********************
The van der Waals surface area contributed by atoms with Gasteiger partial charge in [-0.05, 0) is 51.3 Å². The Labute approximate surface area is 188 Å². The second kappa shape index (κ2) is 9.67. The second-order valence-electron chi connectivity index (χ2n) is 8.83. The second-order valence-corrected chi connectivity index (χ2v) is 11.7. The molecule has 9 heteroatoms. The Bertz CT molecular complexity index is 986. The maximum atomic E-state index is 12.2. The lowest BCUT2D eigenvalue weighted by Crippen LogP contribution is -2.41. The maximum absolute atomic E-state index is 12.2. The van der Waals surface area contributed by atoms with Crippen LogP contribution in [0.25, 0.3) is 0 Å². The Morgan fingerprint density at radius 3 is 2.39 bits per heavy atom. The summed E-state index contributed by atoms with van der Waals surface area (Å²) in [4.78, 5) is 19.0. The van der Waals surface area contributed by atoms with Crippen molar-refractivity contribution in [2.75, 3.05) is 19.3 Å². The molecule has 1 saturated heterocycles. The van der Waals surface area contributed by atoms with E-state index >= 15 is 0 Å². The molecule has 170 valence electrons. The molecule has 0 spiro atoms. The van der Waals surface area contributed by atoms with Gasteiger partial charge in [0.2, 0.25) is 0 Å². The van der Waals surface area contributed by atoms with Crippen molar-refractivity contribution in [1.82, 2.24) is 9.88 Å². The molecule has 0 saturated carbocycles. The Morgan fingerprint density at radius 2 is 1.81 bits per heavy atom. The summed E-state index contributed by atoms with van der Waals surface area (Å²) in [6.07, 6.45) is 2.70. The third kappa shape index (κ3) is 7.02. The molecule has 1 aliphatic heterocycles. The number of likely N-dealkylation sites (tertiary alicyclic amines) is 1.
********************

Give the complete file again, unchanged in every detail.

The van der Waals surface area contributed by atoms with Gasteiger partial charge in [-0.05, 0) is 51.3 Å². The Labute approximate surface area is 188 Å². The second kappa shape index (κ2) is 9.67. The second-order valence-electron chi connectivity index (χ2n) is 8.83. The second-order valence-corrected chi connectivity index (χ2v) is 11.7. The molecule has 9 heteroatoms. The Bertz CT molecular complexity index is 986. The maximum atomic E-state index is 12.2. The lowest BCUT2D eigenvalue weighted by Crippen LogP contribution is -2.41. The maximum absolute atomic E-state index is 12.2. The van der Waals surface area contributed by atoms with Crippen LogP contribution in [0.25, 0.3) is 0 Å². The Morgan fingerprint density at radius 3 is 2.39 bits per heavy atom. The summed E-state index contributed by atoms with van der Waals surface area (Å²) in [4.78, 5) is 19.0. The van der Waals surface area contributed by atoms with Crippen molar-refractivity contribution in [2.75, 3.05) is 19.3 Å². The molecule has 1 saturated heterocycles. The van der Waals surface area contributed by atoms with E-state index >= 15 is 0 Å². The molecule has 170 valence electrons. The molecule has 0 spiro atoms. The van der Waals surface area contributed by atoms with Gasteiger partial charge in [0.2, 0.25) is 0 Å². The van der Waals surface area contributed by atoms with Crippen molar-refractivity contribution in [1.82, 2.24) is 9.88 Å². The molecule has 0 saturated carbocycles. The Morgan fingerprint density at radius 2 is 1.81 bits per heavy atom. The summed E-state index contributed by atoms with van der Waals surface area (Å²) in [6.07, 6.45) is 2.70. The third kappa shape index (κ3) is 7.02. The molecule has 1 aliphatic heterocycles. The number of likely N-dealkylation sites (tertiary alicyclic amines) is 1.